● Healthy appetite for Christian culture and the otherwise religious can also be an indicator – had my quiet-time, listened to a sermon on the way to work, played praise and worship music all day, made it to small group and Church this week. Check and double check. I must be well on the way, right? Could all that just be the same insincere stuff Jesus had to call out the Pharisees for?
● A hunger to know and understand is another indicator. The book shelves are packed with good stuff and I love to be learning. We are alive in a time where it seems there’s an excellent book coming off the press every minute of the day full of truth and teaching for followers of Christ. Add everything that is instantly available to the learner today via the web and it’s an amazing blessing of help and input for growth and understanding of who we are in Christ. Yes, that’s been fuel for progress but apparently knowledge can out-run the application to my heart, (1 Cor 8:1).
Behavior, activity, and knowledge may be three things I’ve observed in my own life that are undoubtedly important in evaluating progress in sanctification but there’s a caution as well. To be sanctified isn’t a hyper-spiritual state but a more practical view of life as I’m becoming increasingly aware of the needfulness of grace. It is a quickening of the pace to turn away from confidence in self and toward the keeper of my soul. Maturing in wisdom, more sincere love and care for the wellbeing of others, seeing myself, God, and others more truly. In sum “becoming conformed to the image of His Son” Who is the only perfect and reliable gauge for measuring progress in sanctification. I am thankful He is both the power and the guarantee that it will be accomplished.

– David Ortiz

 

Using Your Gifts in Giving

Tis (almost) the season for giving … giving thanks, and then giving gifts. Of course, we ought always to be thankful (1 Thessalonians 5:18), and always be giving gifts (Romans 12:6). So, let me help us think a little deeper about the kind of gifts we give to honor the Lord and bless one another.

Gifts of Sacrifice

It doesn’t matter what you have, how much or how little. What matters is what you do with what you have. Do you consume it on yourself? Do you hoard resources, preparing the back-up to the back-up? Do you do the least to get by? Or does your heart overflow with a desire to put yourself in a place where you have to rely on God to give to you because you have given to others? It comes so easy to think about how to have our own needs met, and rationalize how we need what we’ve been given for ourselves. Don’t think “big”, just think “sacrificial”.

Gifts of Self

It’s nice to get stuff, it’s nicer to “get” connection with the person who did the giving of the stuff. Think about who God uniquely created you and how to give some of that away to others. Use words, use creativity, use thoughtfulness, use purpose, and use a heart that knows what God has done IN you is the most important thing about you. Share that!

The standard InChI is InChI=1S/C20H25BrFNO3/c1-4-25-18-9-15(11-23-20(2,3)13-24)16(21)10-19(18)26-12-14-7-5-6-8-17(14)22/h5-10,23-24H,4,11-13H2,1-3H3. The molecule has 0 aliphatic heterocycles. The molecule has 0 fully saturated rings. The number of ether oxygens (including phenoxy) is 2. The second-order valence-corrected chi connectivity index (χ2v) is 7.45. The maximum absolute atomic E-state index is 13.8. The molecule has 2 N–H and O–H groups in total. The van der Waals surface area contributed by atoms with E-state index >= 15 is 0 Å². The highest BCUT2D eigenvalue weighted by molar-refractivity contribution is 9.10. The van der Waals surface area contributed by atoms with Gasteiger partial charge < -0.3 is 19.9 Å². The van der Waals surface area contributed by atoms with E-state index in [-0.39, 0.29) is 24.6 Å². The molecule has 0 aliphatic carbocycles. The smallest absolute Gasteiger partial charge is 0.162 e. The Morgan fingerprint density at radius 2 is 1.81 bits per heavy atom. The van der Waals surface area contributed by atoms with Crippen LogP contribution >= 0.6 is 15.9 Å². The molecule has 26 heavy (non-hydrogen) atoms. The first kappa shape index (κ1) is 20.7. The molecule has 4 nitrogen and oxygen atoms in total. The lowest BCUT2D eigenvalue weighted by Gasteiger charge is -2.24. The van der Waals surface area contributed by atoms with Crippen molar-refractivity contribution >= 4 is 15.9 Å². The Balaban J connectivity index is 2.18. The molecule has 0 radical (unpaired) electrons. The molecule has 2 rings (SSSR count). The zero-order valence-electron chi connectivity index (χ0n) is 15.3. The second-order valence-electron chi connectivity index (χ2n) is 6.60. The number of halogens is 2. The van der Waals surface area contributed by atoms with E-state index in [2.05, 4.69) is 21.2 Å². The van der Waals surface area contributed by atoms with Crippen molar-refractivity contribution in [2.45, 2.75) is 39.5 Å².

Using your gifts is more than serving in a church ministry, volunteering in the community, or wrapping a present to share with another. Using your gifts is more about cherishing the greatest gift that was given to you. That then makes you a person who can regularly look outside of your own little world, be thoughtful about what truly blesses another human, and give gifts that fit the Gospel gift of grace you’ve been given. Pray for me in this, and I will pray for you this holiday season!

  • Mark Spansel

The Fruit of Unity

Have you ever been part of an organization that introduced a mission statement to promote unity of mission only to find a year later not much has changed? Sadly, I have yet to see a business group or even a church change with just the most well-crafted mission statement.

In Ephesians chapter 4, Paul writes quite a bit on unity. He calls us to walk in humility, gentleness, patience, bearing with one another in love, eager to maintain the unity of the Spirit. He describes later in v11-13 church leaders that would be used to build up others until we all attain unity in the faith. The problem most groups and sadly even some churches face with unity is often rooted in our self-centeredness. This stands in opposition to the picture Paul paints of humility and deferring to the needs of others while building people up in the Gospel of Jesus Christ.

In John 13:34-35 and 17:20-23 Jesus calls His followers to unity. Surprisingly, the result he cites is not what we might expect. “I in them and you in me, that they may become perfectly one, so that the world may know that you sent me and loved them even as you loved me.” The result he cites is a church that through Biblical unity actually displays the love of Christ to a world in need of the Gospel message.

Jesus, help me to walk humbly, eager to love my brothers and sisters, so that in your church your love might be displayed to a world in need.

  • Steve Selle